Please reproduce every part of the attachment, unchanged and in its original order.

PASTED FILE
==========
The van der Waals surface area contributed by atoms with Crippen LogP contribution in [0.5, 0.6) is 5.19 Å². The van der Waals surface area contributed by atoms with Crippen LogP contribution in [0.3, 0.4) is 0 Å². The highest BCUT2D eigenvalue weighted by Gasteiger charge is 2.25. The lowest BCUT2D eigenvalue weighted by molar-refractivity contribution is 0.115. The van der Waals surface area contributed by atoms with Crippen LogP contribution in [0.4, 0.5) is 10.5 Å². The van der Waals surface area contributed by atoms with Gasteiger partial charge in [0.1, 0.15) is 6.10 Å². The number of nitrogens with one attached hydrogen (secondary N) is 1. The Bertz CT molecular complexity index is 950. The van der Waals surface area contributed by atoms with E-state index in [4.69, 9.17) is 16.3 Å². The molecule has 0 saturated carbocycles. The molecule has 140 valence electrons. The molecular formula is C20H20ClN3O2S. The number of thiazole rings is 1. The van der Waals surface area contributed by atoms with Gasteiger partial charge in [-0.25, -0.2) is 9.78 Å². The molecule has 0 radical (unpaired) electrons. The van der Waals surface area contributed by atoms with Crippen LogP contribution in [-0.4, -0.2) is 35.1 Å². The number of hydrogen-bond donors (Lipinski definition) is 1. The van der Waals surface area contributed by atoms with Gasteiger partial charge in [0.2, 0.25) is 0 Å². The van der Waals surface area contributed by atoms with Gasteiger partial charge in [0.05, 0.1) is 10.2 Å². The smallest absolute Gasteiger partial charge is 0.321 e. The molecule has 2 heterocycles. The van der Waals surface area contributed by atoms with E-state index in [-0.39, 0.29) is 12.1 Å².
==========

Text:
The van der Waals surface area contributed by atoms with Crippen LogP contribution in [0.5, 0.6) is 5.19 Å². The van der Waals surface area contributed by atoms with Crippen LogP contribution in [0.3, 0.4) is 0 Å². The highest BCUT2D eigenvalue weighted by Gasteiger charge is 2.25. The lowest BCUT2D eigenvalue weighted by molar-refractivity contribution is 0.115. The van der Waals surface area contributed by atoms with Crippen LogP contribution in [0.4, 0.5) is 10.5 Å². The van der Waals surface area contributed by atoms with Gasteiger partial charge in [0.1, 0.15) is 6.10 Å². The number of nitrogens with one attached hydrogen (secondary N) is 1. The Bertz CT molecular complexity index is 950. The van der Waals surface area contributed by atoms with E-state index in [4.69, 9.17) is 16.3 Å². The molecule has 0 saturated carbocycles. The molecule has 140 valence electrons. The molecular formula is C20H20ClN3O2S. The number of thiazole rings is 1. The van der Waals surface area contributed by atoms with Gasteiger partial charge in [-0.25, -0.2) is 9.78 Å². The molecule has 0 radical (unpaired) electrons. The van der Waals surface area contributed by atoms with Crippen LogP contribution in [-0.4, -0.2) is 35.1 Å². The number of hydrogen-bond donors (Lipinski definition) is 1. The van der Waals surface area contributed by atoms with Gasteiger partial charge in [0.2, 0.25) is 0 Å². The van der Waals surface area contributed by atoms with Gasteiger partial charge in [0.05, 0.1) is 10.2 Å². The smallest absolute Gasteiger partial charge is 0.321 e. The molecule has 2 heterocycles. The van der Waals surface area contributed by atoms with E-state index in [-0.39, 0.29) is 12.1 Å².